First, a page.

It pays to be nice.

Lincoln Peirce, a Portland resident who writes the “Big Nate” comic strip that runs in The Portland Press Herald and Maine Sunday Telegram, received a hand-written letter from Jeff Kinney, then a 19-year-old University of Maryland student writing a comic strip for his school newspaper.

Kinney wanted advice about how to get his comic strip syndicated. Twenty years later, Kinney, author of “Diary of a Wimpy Kid,” returned the favor: He helped Peirce get his first book, “Big Nate: In a Class by Himself,” published by HarperCollins. Unlike the usual collection of previously published strips, the book presents a new Big Nate adventure in a story format.

Peirce grew up in New Hampshire (where his father taught at the University of New Hampshire), attended Colby College, and has lived in Portland for almost 20 years. 

Q: What was the purpose of writing this book?

A: The purpose was just to find a way to tell a longer story. You are sort of limited by the format of a daily comic strip. This possibility came up, really I think as a result of the “Diary of a Wimpy Kid” books, and with the help of Jeff Kinney, who is a friend of mine, who helped me get through the door to get some books going. 

Q: What age group is “Big Nate” aimed at?

A: I think the strip and book are two very different things. The comic strip is really for anyone. I think in the newspaper, it has as many adult readers as it does the kids. The book is very specifically targeted for younger readers, 8- to 12-year-olds, although I have spoken to a lot of kids younger than 8 and older than 12 who like it. But that is the target audience. 

Q: On the back cover, it says book two is coming. Is it all done and waiting to be published or are you still working on it?

A: The text is done, and now I am doing the artwork. It was recently moved up. It was going to come out in November, and now it is going to be October. It’s going to be a six-book series, with one coming out every eight or nine months, depending on how much stamina I have. 

Q: Do you always write the words first? As a reader, I always check out all the pictures and then go to the words.

A: I do write the words first. Something I am always asked by aspiring comic-book artists is how to get a comic strip going, and I always say, “Concentrate on the writing.” A comic strip can still be very good with very pedestrian art if the writing is good and insightful; and no matter how great it looks, if the writing is lousy, it is going to be boring. I think it is 90 percent writing. 

Q: How do you keep on writing about an 11-year-old boy every day?

A: I always say, when people ask that, is that I never left. I have a real photographic memory for events that happened when I was about that age. Ages 10, 11 and 12 are just a time when, for a lot of kids, so many things change. You go from elementary school with one teacher all day to going to different classes, with six different teachers and six different subjects. It is just a time when a lot of funny things happened. Up to this point, it has not been hard for me to come up with ideas. 

Q: Are you a Maine native, or how did you end up in Portland?

A: I grew up in New Hampshire. My dad taught at UNH, and I went to Colby. I went down to Brooklyn, N.Y., to get my master’s degree from Brooklyn College in drawing and painting, thinking maybe I would be a college art professor. But all the time, I was drawing comics; that was my first love. It took a few years for me to convince my wife to move to Maine, but we moved in 1992.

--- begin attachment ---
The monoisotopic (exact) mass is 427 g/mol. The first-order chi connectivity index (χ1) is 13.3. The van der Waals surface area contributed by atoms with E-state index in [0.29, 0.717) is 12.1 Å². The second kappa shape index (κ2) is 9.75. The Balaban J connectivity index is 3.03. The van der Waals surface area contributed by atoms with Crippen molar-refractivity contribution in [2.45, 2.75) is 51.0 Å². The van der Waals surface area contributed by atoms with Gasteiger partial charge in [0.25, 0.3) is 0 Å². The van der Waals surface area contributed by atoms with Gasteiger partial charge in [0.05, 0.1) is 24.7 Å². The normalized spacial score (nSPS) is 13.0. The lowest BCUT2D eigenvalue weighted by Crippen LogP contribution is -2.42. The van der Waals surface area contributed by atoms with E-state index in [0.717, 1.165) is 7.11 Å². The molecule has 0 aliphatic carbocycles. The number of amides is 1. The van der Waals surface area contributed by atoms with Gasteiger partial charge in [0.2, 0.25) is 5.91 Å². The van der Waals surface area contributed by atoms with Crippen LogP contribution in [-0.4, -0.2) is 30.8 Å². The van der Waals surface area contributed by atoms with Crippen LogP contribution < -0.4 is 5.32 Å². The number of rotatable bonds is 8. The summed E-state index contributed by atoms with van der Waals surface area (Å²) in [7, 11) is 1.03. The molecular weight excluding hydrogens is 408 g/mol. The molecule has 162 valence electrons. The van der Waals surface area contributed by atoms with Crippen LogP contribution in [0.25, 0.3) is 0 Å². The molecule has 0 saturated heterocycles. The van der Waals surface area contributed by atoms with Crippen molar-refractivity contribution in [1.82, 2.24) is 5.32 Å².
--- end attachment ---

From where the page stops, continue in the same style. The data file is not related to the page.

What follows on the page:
Q: How long have you been doing “Big Nate”?

A: It started in January of 1991, so it’s not far from being 20 years, and I will take it. The shelf life for comics is not very long. You see a lot of them fall by the wayside. I’ve been very lucky. 

Q: Have you ever considered a second strip, like Brian Basset?

A: This is enough to keep me busy, partly because of the publication schedule of these books. It is more difficult than ever to get a comic strip going with newspapers in the state they are. Comics is often the first place to make cuts. I am an optimist, and I think that people are going to want to read good comics. 

Q: How many papers are you in?

A: A couple hundred, slightly over 200. 

Q: You say Jeff Kinney is a friend. How did you get to know each other?

A: He wrote me fan mail — he actually had to send it by mail, it was so long ago — when he was a 19-year-old undergraduate at the University of Maryland. He was a cartoonist doing a comic for the school newspaper, and he wanted some advice in getting syndicated.

I wrote him back and we had a letter-writing correspondence for a couple of years, and then we sort of lost touch. I would keep my eyes open on comics pages to see if I ever saw his name, if he went into print.

Then I got a call from him, saying he was going to be in Portland for a book tour, and could we get together. I didn’t know anything about the “Wimpy Kid” books. This was the first one. And we just stayed in touch from that, and he has been a huge help to me with this book. It is funny, having not heard from him in 17 or 18 years, and then he comes back and is such a big help. 

Q: And HarperCollins is a top-notch publisher.

A: It is fantastic. They have been so great to work with.

Q: Anything you’d like to say that I haven’t asked?

A: I would like to put in a plug for this book. One of my goals was to write a book that I would have loved to read when I was a kid. … Kids are so visual. That is how I looked at books as a kid when I went to the library. I’d flip through the book to check out the pictures. This is a book for kids who like comics and who like a good story. 

Staff Writer Tom Atwell can be contacted at 791-6362 or at:

[email protected]


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